Conference realignment continues to affect schools of local intrigue, most recently this week's announcement that Navy will become a football-only member of the Big East starting in 2015.
More on Navy's future storied rivalries with Houston and Boise State, and how the Midshipmen's service academy comrades have fared in conferences, in a moment.
First, a glance forward to next week's ACC winter meetings in Fort Lauderdale, Fla.
In between poolside margaritas — on the rocks, with salt, barkeep! — league and school officials could well finalize football divisions for the 14-team alignment created by the addition of Syracuse and Pittsburgh.
When the Orange and Panthers extricate themselves from the Big East remains uncertain — 2013 or '14 — but ACC commissioner John Swofford and others have indicated that the newcomers will most likely be plugged into the current divisions.
So Syracuse to the Atlantic and Pitt to the Coastal, or vice-versa.
If I'm a fan of Virginia or Virginia Tech, both Coastal members, I'd prefer the Panthers in the division because a road trip to Pittsburgh every other year is easier than the hike to Syracuse. Plus, Heinz Field parking is far better for tailgating than the Carrier Dome. That said, the dome, though an eyesore, protects spectators from the elements.
Placing Syracuse in the Atlantic also would give the Orange a yearly divisional game against Boston College. Those programs clashed annually, with two exceptions, from 1961-2004.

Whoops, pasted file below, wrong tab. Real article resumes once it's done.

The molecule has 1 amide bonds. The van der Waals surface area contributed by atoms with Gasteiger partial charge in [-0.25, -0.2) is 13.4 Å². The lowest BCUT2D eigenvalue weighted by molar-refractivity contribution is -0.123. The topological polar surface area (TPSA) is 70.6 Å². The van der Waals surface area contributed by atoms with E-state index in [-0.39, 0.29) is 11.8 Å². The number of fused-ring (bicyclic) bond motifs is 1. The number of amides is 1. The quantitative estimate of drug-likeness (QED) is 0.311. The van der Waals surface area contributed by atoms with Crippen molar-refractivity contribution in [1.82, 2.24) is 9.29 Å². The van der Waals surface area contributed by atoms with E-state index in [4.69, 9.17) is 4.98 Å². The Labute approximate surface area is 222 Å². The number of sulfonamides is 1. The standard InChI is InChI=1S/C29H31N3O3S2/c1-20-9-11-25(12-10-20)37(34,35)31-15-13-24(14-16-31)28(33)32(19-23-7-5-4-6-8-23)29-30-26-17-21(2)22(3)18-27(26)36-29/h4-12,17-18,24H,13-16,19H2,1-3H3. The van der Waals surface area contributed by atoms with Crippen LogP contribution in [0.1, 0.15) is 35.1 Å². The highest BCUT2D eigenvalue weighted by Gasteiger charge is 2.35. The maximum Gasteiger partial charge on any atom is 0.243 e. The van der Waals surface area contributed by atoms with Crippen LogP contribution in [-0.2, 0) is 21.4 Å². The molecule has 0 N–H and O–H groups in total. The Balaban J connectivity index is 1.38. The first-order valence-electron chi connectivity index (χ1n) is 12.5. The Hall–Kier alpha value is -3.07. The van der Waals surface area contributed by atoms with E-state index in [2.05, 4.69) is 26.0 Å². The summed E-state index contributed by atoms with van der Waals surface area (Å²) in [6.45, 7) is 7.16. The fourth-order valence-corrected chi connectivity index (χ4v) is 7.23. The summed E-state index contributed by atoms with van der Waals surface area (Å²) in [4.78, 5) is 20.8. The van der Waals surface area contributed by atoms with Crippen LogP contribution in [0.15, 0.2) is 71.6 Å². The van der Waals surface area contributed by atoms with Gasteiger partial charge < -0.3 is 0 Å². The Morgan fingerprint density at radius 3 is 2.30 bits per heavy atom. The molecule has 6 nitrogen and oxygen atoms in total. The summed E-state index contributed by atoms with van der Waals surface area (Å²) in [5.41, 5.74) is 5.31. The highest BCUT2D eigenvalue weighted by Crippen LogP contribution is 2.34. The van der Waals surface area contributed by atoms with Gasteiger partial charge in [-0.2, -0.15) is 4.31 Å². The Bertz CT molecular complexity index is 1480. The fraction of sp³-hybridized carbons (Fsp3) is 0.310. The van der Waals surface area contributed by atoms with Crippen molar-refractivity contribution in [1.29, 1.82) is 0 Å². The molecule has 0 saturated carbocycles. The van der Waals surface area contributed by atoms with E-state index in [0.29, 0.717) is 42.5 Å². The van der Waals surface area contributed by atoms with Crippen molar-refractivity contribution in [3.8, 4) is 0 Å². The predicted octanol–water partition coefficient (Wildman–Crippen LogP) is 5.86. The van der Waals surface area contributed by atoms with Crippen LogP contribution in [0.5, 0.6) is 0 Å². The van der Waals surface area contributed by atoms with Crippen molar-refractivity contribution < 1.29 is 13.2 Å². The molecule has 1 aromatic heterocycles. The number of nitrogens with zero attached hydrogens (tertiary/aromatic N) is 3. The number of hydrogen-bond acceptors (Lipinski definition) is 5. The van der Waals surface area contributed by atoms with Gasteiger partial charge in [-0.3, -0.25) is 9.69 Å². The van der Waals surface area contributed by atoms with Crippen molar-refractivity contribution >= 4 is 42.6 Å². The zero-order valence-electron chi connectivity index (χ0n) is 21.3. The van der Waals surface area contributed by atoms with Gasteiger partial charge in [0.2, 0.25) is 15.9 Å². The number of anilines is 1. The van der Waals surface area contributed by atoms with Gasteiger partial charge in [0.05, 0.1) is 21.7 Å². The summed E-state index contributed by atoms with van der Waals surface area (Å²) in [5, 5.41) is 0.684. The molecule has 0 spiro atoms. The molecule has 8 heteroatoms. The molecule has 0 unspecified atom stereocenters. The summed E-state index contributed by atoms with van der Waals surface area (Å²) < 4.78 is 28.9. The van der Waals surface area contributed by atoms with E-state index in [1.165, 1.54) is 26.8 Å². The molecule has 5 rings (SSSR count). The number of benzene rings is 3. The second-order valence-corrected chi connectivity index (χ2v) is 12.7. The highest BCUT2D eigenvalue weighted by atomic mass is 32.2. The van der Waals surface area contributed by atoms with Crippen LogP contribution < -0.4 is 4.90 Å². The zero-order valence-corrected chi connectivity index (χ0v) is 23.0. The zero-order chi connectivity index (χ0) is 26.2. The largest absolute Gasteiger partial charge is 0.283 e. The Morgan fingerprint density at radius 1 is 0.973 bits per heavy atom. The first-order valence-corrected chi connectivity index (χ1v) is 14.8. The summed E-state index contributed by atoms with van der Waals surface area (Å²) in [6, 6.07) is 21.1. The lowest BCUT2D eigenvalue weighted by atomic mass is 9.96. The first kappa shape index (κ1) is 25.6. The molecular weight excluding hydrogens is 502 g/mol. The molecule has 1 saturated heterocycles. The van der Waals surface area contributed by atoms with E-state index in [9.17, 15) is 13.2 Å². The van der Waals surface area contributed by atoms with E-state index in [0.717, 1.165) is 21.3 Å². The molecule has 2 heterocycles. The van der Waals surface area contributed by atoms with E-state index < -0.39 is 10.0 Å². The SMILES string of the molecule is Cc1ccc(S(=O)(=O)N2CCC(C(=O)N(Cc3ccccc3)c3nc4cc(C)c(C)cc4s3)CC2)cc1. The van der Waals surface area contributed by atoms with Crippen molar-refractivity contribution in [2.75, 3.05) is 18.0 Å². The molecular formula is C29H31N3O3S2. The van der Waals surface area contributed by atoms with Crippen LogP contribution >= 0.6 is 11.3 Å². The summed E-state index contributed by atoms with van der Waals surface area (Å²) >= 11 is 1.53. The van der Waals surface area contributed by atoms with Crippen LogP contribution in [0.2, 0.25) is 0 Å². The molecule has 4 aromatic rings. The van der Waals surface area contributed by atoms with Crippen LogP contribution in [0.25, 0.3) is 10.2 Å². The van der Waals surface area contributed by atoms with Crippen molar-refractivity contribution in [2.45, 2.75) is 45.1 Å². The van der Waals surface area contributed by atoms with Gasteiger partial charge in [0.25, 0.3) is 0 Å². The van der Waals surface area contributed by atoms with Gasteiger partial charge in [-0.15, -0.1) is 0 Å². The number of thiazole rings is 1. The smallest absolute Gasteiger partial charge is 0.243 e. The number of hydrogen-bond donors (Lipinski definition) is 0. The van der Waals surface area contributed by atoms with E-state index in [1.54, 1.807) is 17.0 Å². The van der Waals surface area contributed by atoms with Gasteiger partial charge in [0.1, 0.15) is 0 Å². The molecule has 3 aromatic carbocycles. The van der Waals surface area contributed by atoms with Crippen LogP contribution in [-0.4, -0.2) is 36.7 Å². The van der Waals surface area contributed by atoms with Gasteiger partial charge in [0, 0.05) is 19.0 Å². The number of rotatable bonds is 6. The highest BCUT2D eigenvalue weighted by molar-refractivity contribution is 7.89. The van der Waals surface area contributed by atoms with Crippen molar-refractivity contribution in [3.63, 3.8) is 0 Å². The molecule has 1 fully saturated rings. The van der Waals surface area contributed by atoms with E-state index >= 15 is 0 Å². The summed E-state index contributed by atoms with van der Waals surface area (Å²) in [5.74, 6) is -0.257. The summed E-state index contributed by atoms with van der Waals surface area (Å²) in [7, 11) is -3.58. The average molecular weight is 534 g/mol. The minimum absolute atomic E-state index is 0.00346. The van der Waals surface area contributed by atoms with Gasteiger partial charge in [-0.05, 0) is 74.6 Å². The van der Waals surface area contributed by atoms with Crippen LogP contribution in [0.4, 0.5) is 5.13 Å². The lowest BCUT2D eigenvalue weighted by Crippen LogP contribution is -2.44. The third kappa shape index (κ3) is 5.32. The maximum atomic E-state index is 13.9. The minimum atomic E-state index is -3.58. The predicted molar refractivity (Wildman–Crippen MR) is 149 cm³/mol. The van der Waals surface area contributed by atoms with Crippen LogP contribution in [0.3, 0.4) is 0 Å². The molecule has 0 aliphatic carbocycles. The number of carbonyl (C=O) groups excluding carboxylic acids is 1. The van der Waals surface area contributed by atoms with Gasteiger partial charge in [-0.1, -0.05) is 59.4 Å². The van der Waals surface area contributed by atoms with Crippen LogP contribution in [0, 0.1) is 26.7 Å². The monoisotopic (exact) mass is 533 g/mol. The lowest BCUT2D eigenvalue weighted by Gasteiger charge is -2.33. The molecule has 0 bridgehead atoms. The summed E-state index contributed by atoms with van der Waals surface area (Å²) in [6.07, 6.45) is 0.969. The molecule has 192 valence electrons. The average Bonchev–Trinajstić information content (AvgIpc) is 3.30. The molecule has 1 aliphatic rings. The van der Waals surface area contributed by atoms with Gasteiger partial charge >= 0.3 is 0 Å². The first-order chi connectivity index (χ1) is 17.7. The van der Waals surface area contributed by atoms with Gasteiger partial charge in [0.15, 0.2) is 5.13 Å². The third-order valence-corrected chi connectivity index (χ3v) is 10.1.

So if the ACC opts for Syracuse to the Coastal, don't be surprised if Virginia Tech's annual Atlantic crossover opponent is changed from Boston College to Pitt. That shift would free the Eagles to become crossovers with the Orange.
But such machinations seem unnecessary. Assign Pitt to the Coastal and Syracuse to the Atlantic and move on to matters such as basketball, where the conference schedule is expanding from 16 to 18 games.
There the issue will be permanent partners, those rivals a team plays twice annually. Presently, each of the 12 schools has two partners — for Virginia they are Maryland and Virginia Tech; for Tech they are Virginia and Boston College.
One scheduling model that works for 14 teams increases the number of partners to three. Under that plan, Duke, North Carolina, North Carolina State and Wake Forest could all play one another twice every regular season, as they did until the ACC's 2004-05 expansion.
But Duke coach Mike Krzyzewski prefers trimming partners to only one, and his logic is compelling. Such a model would send Syracuse and Pitt to more ACC venues more often, introducing them to more fans.
Navy's transition to the Big East will be far less complex given the football-only component. Both parties understand other Midshipmen teams such as basketball are far better suited for their present home in the Patriot League.
Unlike Army and Air Force, its annual rivals for the Commander-in-Chief's Trophy, Navy football has never competed in a conference. The Mids can only hope their experience is more like the Falcons' than the Cadets'.
Army played in Conference USA from 1998-2004, losing 41 of 50 league games. Granted, the Cadets back then would have struggled in most any conference, but the program appears better suited as an independent.
Conversely, Air Force has belonged to the Western Athletic or Mountain West since 1980, and the Falcons have appeared in 18 bowls in the past 30 seasons. They have shared three conference championships, the most recent in 1998.
The Big East also pursued Air Force, but academy officials opted for a more geographically sane home.
Good thing the Navy has access to jets.